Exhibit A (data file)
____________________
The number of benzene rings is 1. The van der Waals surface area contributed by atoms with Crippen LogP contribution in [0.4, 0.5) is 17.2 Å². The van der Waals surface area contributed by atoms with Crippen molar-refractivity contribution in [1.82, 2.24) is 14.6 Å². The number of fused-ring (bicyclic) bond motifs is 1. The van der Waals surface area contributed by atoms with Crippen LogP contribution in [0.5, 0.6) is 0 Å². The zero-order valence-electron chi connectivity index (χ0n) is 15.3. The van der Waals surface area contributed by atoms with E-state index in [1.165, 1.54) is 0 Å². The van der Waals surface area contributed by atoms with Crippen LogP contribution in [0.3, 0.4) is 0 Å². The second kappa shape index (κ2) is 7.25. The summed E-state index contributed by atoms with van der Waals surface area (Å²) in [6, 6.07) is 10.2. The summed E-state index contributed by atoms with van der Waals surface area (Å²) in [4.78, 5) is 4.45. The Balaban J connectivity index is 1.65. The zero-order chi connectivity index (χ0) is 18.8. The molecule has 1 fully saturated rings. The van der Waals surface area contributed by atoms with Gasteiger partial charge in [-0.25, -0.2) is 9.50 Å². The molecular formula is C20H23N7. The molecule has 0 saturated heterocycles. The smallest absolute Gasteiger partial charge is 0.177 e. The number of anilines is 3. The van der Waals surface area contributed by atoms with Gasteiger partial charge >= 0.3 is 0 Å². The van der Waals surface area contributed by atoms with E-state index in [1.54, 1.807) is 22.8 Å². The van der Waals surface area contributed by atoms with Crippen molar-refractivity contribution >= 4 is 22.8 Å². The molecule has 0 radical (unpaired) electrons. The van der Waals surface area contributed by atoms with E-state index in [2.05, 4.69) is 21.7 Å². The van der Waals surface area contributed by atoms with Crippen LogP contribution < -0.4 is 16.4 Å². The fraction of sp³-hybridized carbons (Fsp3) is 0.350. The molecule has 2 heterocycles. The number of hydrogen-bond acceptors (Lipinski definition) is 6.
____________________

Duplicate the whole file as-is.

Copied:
The number of benzene rings is 1. The van der Waals surface area contributed by atoms with Crippen LogP contribution in [0.4, 0.5) is 17.2 Å². The van der Waals surface area contributed by atoms with Crippen molar-refractivity contribution in [1.82, 2.24) is 14.6 Å². The number of fused-ring (bicyclic) bond motifs is 1. The van der Waals surface area contributed by atoms with Crippen LogP contribution in [0.5, 0.6) is 0 Å². The zero-order valence-electron chi connectivity index (χ0n) is 15.3. The van der Waals surface area contributed by atoms with E-state index in [1.165, 1.54) is 0 Å². The van der Waals surface area contributed by atoms with Crippen LogP contribution in [0.3, 0.4) is 0 Å². The second kappa shape index (κ2) is 7.25. The summed E-state index contributed by atoms with van der Waals surface area (Å²) in [6, 6.07) is 10.2. The summed E-state index contributed by atoms with van der Waals surface area (Å²) in [4.78, 5) is 4.45. The Balaban J connectivity index is 1.65. The zero-order chi connectivity index (χ0) is 18.8. The molecule has 1 fully saturated rings. The van der Waals surface area contributed by atoms with Gasteiger partial charge in [-0.25, -0.2) is 9.50 Å². The molecular formula is C20H23N7. The molecule has 0 saturated heterocycles. The smallest absolute Gasteiger partial charge is 0.177 e. The number of anilines is 3. The van der Waals surface area contributed by atoms with Gasteiger partial charge >= 0.3 is 0 Å². The van der Waals surface area contributed by atoms with E-state index in [1.54, 1.807) is 22.8 Å². The van der Waals surface area contributed by atoms with Crippen molar-refractivity contribution >= 4 is 22.8 Å². The molecule has 0 radical (unpaired) electrons. The van der Waals surface area contributed by atoms with E-state index in [2.05, 4.69) is 21.7 Å². The van der Waals surface area contributed by atoms with Crippen LogP contribution < -0.4 is 16.4 Å². The fraction of sp³-hybridized carbons (Fsp3) is 0.350. The molecule has 2 heterocycles. The number of hydrogen-bond acceptors (Lipinski definition) is 6.